Book review: Whispers of romance, love, marriage blues

Book cover.

What you need to know:

  • Book title: Whispers from Vera
  • Author: Gorreti Kyomuhendo 
  • Year: 2023 
  • Where: African Writer’s Trust (0775685909) Onomo Hotel Kampala; Nice Book Centre, Naalya; and Italian Supermarket Muyenga
  • Price: Shs50,000

A romantic fiction story told in a candid, pleasant way, Whispers from Vera explores the romantic musings, aspirations and challenges of courtship and early days of marriage.

This is one of Goretti Kyomuhendo’s first novels that has been reprinted this year to celebrate the 20th anniversary of its first publication. The book was first written in form of fictional letters in the Crusader newspaper between 1996 and 1999 and later in the Monitor newspaper in the early 2000s. Because of the popularity of the series, Monitor published it as a novel in 2003. 

The book is about the trials and triumphs of dating, finding a marriage partner and starting a young family in 21st century metropolitan Uganda. It touches on the traditions, sounding out marriage, and gender roles and how the younger generations like to bend them.

What I like about the book is how it succinctly communicates that in relationships, we suffer for lack of wisdom, under the weight of our own stupidities for the most part. Your pain is more often from inside of you than from your partner. For instance, Vera, the main character and narrator in this romantic novel makes several bad emotional decisions like leaving her man at the first sight of a challenge.

She consequently suffers under the weight of responsibility, taking care of herself and her newborn baby while she must also perform at work. 

Women undeterred 
This book is written with feminist sensibilities and undertones. The female characters who triumph in their endeavors tend to assert their power from time to time over their male counterparts while those that don’t assert themselves tend to lose.

The female characters are more likely to say no to tradition because, like feminism, they view tradition as repressive. Vera stands up to her mother and insists that there will be no traditional ceremony (kwanjula) and she is certainly not going to invite her father’s family, especially her senior uncle to introduce Eric to, because they have not been there for the family during hard times. 

“My parents’ is you, Mummy, and you already know Eric,” she tells her mother who has been insisting they must hold a traditional ceremony to introduce Eric. Surprisingly, the mother doesn’t insist after that. This indicates that even the traditional woman is falling in line and moving away from tradition. But even then, culture still holds some sway. In the end Vera succumbs and invites her father’s family who attend in big numbers.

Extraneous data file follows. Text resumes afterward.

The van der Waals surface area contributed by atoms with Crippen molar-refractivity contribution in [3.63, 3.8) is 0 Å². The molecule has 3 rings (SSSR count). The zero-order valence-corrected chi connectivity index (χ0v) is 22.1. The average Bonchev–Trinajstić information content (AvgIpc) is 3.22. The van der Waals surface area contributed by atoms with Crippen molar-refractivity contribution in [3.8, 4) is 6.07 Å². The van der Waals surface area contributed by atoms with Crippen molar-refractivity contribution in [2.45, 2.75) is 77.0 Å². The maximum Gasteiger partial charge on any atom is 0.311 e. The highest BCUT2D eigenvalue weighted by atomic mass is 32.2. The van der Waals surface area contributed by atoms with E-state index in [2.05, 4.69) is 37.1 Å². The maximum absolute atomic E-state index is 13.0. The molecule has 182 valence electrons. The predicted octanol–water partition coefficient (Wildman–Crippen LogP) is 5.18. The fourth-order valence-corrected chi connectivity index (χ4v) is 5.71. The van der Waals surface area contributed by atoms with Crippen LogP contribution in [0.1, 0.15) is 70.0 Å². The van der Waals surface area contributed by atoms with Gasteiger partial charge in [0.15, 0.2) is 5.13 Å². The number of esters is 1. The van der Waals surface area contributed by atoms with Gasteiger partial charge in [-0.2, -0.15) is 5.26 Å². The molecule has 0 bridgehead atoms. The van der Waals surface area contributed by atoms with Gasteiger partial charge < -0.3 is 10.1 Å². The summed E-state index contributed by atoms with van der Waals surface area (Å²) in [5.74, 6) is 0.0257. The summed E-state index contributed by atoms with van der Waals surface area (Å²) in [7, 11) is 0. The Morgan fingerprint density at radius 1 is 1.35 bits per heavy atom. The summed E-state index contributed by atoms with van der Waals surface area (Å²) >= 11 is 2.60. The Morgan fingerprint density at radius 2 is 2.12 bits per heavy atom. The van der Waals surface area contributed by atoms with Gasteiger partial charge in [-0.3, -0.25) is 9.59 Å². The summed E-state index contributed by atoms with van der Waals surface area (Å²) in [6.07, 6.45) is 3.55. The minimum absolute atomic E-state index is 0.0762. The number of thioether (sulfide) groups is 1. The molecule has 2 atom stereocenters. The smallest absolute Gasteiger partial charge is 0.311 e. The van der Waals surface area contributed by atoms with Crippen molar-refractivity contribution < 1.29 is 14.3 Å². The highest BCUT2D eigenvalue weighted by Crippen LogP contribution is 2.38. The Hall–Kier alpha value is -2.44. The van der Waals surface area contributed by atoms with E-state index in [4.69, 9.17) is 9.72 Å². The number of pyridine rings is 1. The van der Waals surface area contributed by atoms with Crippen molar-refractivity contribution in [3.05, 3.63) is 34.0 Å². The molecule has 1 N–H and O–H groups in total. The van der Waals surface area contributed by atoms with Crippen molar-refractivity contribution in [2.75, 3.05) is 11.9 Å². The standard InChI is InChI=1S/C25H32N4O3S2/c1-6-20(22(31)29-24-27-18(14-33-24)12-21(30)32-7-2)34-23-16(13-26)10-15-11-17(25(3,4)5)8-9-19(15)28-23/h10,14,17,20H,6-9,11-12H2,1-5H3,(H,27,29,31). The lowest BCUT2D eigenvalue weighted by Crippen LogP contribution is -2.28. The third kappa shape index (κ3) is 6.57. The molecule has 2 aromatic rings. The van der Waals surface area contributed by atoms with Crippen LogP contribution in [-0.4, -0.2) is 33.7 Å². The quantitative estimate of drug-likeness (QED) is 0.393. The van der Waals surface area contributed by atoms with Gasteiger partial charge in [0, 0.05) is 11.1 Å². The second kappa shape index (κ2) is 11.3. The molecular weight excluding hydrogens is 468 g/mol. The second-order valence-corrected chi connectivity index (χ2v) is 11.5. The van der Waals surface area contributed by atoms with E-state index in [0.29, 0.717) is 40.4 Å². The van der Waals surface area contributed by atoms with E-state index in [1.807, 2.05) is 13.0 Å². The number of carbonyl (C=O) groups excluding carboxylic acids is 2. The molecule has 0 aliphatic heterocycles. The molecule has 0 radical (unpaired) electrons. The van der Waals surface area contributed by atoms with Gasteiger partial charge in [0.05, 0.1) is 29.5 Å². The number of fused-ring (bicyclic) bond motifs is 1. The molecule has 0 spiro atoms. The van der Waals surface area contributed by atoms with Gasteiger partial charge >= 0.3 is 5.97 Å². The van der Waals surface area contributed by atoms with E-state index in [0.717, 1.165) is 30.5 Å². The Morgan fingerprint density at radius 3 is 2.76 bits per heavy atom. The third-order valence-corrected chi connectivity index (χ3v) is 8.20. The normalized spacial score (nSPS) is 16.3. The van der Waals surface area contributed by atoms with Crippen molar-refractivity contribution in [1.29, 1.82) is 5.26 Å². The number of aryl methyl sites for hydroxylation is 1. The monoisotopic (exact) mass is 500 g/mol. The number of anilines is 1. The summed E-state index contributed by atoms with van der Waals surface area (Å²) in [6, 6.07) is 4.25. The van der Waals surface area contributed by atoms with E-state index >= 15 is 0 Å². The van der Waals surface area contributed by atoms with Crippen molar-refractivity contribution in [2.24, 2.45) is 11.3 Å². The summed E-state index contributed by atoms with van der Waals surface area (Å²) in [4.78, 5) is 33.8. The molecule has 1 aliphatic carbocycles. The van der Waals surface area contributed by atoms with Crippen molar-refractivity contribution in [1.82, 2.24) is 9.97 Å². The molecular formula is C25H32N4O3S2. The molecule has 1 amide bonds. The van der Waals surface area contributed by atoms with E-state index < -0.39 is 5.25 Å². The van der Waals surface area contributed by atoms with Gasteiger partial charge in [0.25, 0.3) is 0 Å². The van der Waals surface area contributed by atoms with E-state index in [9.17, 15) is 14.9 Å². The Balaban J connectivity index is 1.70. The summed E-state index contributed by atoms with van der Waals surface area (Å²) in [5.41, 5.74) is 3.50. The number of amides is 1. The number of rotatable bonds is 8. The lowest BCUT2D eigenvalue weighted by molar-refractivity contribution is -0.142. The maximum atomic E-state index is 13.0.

While there are some male characters that still dominate their women, the central male characters are either supporting their wives amidst the quarrels and disagreements as the women rise, or they are sitting back quietly. This seems to signify that the men too are becoming less and less traditional. 

A conversational tone
The book is written in a very personal letter form. It starts with the main character introducing herself to an imaginary stranger and then goes on to make very good friends with them, revealing her romantic journey with a man of her dreams. It feels like Vera is the reader’s friend, sharing the story of how fortunate she has been.

The language is simple and the arrangement of the story linear, making it a nice easy read for most. It also is very Ugandan with lots of Uglish used intentionally which makes it very conversational. It is however, possibly a little too easy for readers who might want more bite. 

What I do find problematic is how idealistic the story sometimes feels. Vera is a very successful woman who falls in love with a very successful man, a classic princess and prince romantic story. The only problem is, there is no witch standing in the way of their happiness, until much later when her husband’s ex shows up and puts up a fight. And even then, somehow Vera and Eric always make up. 

A cathartic read
Whispers from Vera is an easy-going book that female readers may find very cathartic as it casts women as winning on their own terms while the men support them in their grand endeavours. The era where women are left home to look after the children while the man globetrots is past. The tables have turned. The line between traditional gender roles is blurred; the woman gains ground. And this is a reality that holds more water than some may like to admit. 

The book was launched on August 26th at the 6th Mashariki Literary and Cultural Studies Conference at Makerere University where a panel discussed the various attributes and themes of the novel. 

The writer Kyomuhendo shall hold a discussion about her book, exploring her journey from starting a column in the 90s to reprinting the novel almost 30 years later. This shall take place on September 8th, at Goethe-Zentrum Kampala, from 5pm to 7.30pm.